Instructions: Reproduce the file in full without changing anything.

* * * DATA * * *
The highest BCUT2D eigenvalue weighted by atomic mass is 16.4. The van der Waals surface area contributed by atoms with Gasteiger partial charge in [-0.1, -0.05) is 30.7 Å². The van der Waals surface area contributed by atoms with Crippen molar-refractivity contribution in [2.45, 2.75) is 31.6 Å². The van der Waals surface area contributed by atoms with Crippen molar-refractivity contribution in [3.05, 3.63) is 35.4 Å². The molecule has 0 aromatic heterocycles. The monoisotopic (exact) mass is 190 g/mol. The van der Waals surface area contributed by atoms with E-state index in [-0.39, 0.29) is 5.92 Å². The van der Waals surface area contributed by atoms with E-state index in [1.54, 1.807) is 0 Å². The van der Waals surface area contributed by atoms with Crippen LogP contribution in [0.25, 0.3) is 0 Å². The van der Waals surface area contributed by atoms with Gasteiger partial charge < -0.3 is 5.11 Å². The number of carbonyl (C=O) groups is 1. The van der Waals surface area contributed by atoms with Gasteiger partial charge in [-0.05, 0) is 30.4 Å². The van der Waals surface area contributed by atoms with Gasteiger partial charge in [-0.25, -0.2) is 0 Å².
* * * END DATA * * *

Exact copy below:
The highest BCUT2D eigenvalue weighted by atomic mass is 16.4. The van der Waals surface area contributed by atoms with Gasteiger partial charge in [-0.1, -0.05) is 30.7 Å². The van der Waals surface area contributed by atoms with Crippen molar-refractivity contribution in [2.45, 2.75) is 31.6 Å². The van der Waals surface area contributed by atoms with Crippen molar-refractivity contribution in [3.05, 3.63) is 35.4 Å². The molecule has 0 aromatic heterocycles. The monoisotopic (exact) mass is 190 g/mol. The van der Waals surface area contributed by atoms with E-state index in [-0.39, 0.29) is 5.92 Å². The van der Waals surface area contributed by atoms with E-state index in [1.54, 1.807) is 0 Å². The van der Waals surface area contributed by atoms with Crippen LogP contribution in [0.25, 0.3) is 0 Å². The van der Waals surface area contributed by atoms with Gasteiger partial charge < -0.3 is 5.11 Å². The number of carbonyl (C=O) groups is 1. The van der Waals surface area contributed by atoms with Gasteiger partial charge in [-0.05, 0) is 30.4 Å². The van der Waals surface area contributed by atoms with Gasteiger partial charge in [-0.25, -0.2) is 0 Å².